Quoting Adam Jackson (ajax@redh...):
> On Wed, 2010-01-06 at 11:36 -0500, Jarod Wilson wrote:
> > On 1/6/10 11:07 AM, Adam Jackson wrote:
> > > PGA.
> > >
> > > Here's the challenge. To reply to this mail, I hit control-shift-r in
> > > one evo window, and evo opened a new window for me to compose into. Get
> > > it? I typed into one window, and then started typing into another, and
> > > that's exactly what was desired. If the window manager suppressed focus
> > > changes on the basis of "you were just typing into some other window,
> > > this must be a focus steal", then the new compose window would have
> > > mapped unfocused, and I'd have to have alt-tabbed to get to it.
> > >
> > > So if you can come up with an algorithm that can reliably classify focus
> > > change requests as "stealing" or not, then great.
> > I'd go with "don't let a different app steal focus". Windows for the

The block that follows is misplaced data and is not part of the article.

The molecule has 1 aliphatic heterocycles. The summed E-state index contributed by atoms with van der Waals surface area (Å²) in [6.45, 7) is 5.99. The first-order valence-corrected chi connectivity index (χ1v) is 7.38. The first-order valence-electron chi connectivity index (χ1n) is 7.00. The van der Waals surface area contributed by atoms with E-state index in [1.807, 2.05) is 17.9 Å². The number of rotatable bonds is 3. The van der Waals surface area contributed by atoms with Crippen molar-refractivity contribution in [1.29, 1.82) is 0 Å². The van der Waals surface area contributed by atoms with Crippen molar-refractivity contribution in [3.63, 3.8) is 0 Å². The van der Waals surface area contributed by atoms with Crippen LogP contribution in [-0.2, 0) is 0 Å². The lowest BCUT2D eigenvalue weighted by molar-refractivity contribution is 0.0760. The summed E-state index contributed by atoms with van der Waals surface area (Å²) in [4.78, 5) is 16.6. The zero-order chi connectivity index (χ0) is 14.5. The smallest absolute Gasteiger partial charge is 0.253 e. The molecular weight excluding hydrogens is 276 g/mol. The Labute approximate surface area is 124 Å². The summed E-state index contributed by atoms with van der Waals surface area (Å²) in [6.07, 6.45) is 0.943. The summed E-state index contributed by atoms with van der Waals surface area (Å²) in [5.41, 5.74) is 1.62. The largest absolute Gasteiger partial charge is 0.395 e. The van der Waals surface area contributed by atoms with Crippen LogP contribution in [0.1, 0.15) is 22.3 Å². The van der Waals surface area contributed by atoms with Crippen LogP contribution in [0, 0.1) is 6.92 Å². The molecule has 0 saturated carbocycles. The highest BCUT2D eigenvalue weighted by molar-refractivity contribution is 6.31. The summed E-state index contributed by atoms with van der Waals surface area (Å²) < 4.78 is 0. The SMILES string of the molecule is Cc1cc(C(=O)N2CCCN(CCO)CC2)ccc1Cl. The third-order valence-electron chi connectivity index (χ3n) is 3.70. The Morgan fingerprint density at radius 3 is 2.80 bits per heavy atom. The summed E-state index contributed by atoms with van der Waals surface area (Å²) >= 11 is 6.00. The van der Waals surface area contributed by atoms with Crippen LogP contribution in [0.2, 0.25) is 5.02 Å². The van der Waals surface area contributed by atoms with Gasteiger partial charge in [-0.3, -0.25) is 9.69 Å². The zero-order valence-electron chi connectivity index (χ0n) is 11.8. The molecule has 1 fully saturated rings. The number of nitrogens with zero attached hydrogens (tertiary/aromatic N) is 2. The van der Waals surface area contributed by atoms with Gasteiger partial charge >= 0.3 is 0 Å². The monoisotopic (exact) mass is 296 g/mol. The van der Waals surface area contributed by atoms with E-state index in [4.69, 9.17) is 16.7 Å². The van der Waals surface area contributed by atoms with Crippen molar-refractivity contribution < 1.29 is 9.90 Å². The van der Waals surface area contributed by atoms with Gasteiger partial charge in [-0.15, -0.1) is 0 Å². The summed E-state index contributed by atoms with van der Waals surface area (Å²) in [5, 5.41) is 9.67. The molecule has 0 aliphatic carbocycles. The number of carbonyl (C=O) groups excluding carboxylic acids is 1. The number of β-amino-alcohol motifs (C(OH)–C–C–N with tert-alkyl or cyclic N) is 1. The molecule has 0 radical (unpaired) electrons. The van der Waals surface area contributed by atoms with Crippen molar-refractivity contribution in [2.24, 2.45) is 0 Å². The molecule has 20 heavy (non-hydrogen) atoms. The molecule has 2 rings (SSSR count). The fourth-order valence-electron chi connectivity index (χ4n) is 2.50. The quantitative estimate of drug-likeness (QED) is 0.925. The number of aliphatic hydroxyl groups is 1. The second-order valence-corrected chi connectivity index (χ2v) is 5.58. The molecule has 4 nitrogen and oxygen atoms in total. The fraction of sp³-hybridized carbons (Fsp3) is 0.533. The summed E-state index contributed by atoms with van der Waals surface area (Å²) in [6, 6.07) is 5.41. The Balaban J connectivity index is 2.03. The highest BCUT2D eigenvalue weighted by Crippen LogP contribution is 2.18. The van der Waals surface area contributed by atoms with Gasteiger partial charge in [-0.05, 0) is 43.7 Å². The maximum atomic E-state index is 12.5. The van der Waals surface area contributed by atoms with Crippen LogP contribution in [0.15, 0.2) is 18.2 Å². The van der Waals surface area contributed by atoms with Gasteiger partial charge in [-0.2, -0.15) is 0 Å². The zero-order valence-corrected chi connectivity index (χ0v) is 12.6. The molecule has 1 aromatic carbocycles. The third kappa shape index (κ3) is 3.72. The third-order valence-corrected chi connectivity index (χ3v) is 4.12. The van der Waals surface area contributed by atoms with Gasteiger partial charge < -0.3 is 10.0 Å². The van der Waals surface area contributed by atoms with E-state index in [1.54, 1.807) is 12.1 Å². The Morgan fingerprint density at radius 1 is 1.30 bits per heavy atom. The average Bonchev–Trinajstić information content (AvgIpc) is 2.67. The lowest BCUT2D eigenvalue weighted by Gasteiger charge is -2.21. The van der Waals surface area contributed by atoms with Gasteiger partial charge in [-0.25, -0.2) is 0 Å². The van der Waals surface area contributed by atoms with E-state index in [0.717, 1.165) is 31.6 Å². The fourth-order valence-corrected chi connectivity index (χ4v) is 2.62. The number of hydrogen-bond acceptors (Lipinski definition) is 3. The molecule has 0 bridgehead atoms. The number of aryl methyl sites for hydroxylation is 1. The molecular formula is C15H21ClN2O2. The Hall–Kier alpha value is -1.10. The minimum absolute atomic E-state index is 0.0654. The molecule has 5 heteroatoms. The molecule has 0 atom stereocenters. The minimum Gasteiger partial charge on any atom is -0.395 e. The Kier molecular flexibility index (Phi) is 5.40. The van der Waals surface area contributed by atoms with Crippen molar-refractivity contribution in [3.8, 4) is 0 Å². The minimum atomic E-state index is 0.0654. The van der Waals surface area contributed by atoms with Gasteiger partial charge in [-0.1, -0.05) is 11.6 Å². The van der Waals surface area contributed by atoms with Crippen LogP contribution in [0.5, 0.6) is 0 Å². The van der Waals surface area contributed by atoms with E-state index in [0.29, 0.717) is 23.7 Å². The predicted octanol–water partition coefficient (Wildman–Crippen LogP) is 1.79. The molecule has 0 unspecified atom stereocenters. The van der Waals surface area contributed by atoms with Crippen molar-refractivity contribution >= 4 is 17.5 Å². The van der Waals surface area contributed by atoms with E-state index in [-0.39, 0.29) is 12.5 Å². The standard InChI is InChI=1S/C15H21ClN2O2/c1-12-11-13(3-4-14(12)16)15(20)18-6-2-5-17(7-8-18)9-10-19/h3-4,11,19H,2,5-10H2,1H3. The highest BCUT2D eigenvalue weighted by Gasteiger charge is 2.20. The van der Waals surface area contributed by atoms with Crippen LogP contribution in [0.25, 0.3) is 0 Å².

> > same currently focused app are allowed to. This works pretty well under
> > Mac OS X. Might depend on some of the stuff being done by the
> > gnome-shell folks though, to be able to group windows together as
> > belonging to the same process/application to be able to do it Right
> > under a Linux DE...
> Now make that work for the (not uncommon) case of clicking a link in evo
> or control-clicking one in gnome-terminal and expecting firefox to pop
> forward with that page.
And now make that work for the case where firefox decides to take 10
secs to start up, so you start in another window, then firefox jumps
up and grabs focus. Thanks.
There is no case where I want a new window or popup to take focus. Makes
for an easy algorithm. (hitting r in mutt is not a problem :)